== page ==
Filed under: Utilities
By Seth Masia
On March 14, NPR’s Science Friday did an hour on concentrating solar power, with Mark Mehos (NREL), Fred Morse (Abengoa) and David Mills (Ausra). A listener called in with a question: What’s the effect of excess heat bounced back from the mirrors into the atmosphere?
The answer is that there’s none. The solar array creates no new heat — it simply intercepts some of the sun’s heat and converts it to other forms.
Waste heat is in fact a legitimate issue for most forms of electrical power. The typical coal, gas or nuclear-powered electric generating station is only about 35% efficient, which means that most of the energy produced goes out not as electricity but as hot water dumped into a river, lake or ocean, or as hot water vapor pumped into the air. Worldwide, this year, it appears that electrical plants will dump the heat equivalent of 2.4 trillion watts into the air and groundwater every year, over and above any heat retained through greenhouse gas emissions.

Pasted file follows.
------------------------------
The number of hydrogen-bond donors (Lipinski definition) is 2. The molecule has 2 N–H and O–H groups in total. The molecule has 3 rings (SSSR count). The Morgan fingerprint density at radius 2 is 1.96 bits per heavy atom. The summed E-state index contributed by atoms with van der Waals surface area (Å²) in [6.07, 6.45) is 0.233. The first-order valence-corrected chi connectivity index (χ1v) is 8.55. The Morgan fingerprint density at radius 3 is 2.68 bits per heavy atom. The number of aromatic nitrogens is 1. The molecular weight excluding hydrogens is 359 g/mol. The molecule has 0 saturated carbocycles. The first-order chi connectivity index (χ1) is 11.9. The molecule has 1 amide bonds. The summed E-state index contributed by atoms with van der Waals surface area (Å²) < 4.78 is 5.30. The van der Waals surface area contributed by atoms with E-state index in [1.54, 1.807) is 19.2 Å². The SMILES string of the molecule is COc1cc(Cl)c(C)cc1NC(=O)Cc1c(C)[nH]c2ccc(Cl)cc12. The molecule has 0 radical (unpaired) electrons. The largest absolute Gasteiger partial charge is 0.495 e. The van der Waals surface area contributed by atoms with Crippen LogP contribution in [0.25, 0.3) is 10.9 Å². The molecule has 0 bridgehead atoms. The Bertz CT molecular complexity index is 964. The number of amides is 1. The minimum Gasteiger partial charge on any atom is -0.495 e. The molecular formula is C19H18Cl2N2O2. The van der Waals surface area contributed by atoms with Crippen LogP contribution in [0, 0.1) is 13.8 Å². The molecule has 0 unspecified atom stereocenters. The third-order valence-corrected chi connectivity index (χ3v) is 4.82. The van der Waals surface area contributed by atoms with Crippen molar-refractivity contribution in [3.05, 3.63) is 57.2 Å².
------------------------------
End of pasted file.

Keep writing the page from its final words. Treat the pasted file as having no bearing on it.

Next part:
I talked to Chuck Kutscher of NREL about thermal pollution from power plants. He calculates that powerplant thermal pollution amounts to about 4% of the heating effect due to greenhouse gases.
“That’s just my back-of-the-envelope calculation and, to be honest, it’s a bit larger term than I expected,” Kutscher said. “That is, it’s not completely negligible.”
Concentrating solar power (CSP) does require large flows of of cooling air or water to condense the steam exiting the turbine, and that can constitute a local water-use issue. The discharged heat is not, however, waste heat, in the sense that it’s converted solar radiation that would have entered the biosphere anyway.
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